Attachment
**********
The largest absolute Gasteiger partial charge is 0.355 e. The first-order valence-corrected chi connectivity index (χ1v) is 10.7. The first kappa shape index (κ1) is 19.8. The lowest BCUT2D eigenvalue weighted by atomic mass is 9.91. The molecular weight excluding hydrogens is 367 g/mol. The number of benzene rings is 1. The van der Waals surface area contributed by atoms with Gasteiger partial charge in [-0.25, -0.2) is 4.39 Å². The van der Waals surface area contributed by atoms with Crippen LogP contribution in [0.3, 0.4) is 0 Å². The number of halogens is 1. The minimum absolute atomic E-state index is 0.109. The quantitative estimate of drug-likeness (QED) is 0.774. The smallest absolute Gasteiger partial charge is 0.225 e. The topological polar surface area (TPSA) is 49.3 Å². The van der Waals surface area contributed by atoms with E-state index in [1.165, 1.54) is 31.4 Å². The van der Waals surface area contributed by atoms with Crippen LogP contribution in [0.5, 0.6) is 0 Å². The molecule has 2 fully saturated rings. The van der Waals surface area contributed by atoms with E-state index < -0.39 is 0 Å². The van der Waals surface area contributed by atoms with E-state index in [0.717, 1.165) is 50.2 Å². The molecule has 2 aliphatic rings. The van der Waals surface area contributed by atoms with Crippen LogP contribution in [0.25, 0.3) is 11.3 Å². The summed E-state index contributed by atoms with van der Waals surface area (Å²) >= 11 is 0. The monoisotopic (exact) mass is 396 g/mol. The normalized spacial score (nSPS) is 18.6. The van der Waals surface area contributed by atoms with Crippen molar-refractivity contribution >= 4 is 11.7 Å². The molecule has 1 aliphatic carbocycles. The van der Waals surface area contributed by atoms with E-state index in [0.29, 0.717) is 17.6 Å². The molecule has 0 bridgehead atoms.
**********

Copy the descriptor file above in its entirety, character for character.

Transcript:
The largest absolute Gasteiger partial charge is 0.355 e. The first-order valence-corrected chi connectivity index (χ1v) is 10.7. The first kappa shape index (κ1) is 19.8. The lowest BCUT2D eigenvalue weighted by atomic mass is 9.91. The molecular weight excluding hydrogens is 367 g/mol. The number of benzene rings is 1. The van der Waals surface area contributed by atoms with Gasteiger partial charge in [-0.25, -0.2) is 4.39 Å². The van der Waals surface area contributed by atoms with Crippen LogP contribution in [0.3, 0.4) is 0 Å². The number of halogens is 1. The minimum absolute atomic E-state index is 0.109. The quantitative estimate of drug-likeness (QED) is 0.774. The smallest absolute Gasteiger partial charge is 0.225 e. The topological polar surface area (TPSA) is 49.3 Å². The van der Waals surface area contributed by atoms with E-state index in [1.165, 1.54) is 31.4 Å². The van der Waals surface area contributed by atoms with Crippen LogP contribution in [0.5, 0.6) is 0 Å². The molecule has 2 fully saturated rings. The van der Waals surface area contributed by atoms with E-state index < -0.39 is 0 Å². The van der Waals surface area contributed by atoms with E-state index in [0.717, 1.165) is 50.2 Å². The molecule has 2 aliphatic rings. The van der Waals surface area contributed by atoms with Crippen LogP contribution in [0.25, 0.3) is 11.3 Å². The summed E-state index contributed by atoms with van der Waals surface area (Å²) >= 11 is 0. The monoisotopic (exact) mass is 396 g/mol. The normalized spacial score (nSPS) is 18.6. The van der Waals surface area contributed by atoms with Crippen molar-refractivity contribution >= 4 is 11.7 Å². The molecule has 1 aliphatic carbocycles. The van der Waals surface area contributed by atoms with E-state index in [0.29, 0.717) is 17.6 Å². The molecule has 0 bridgehead atoms.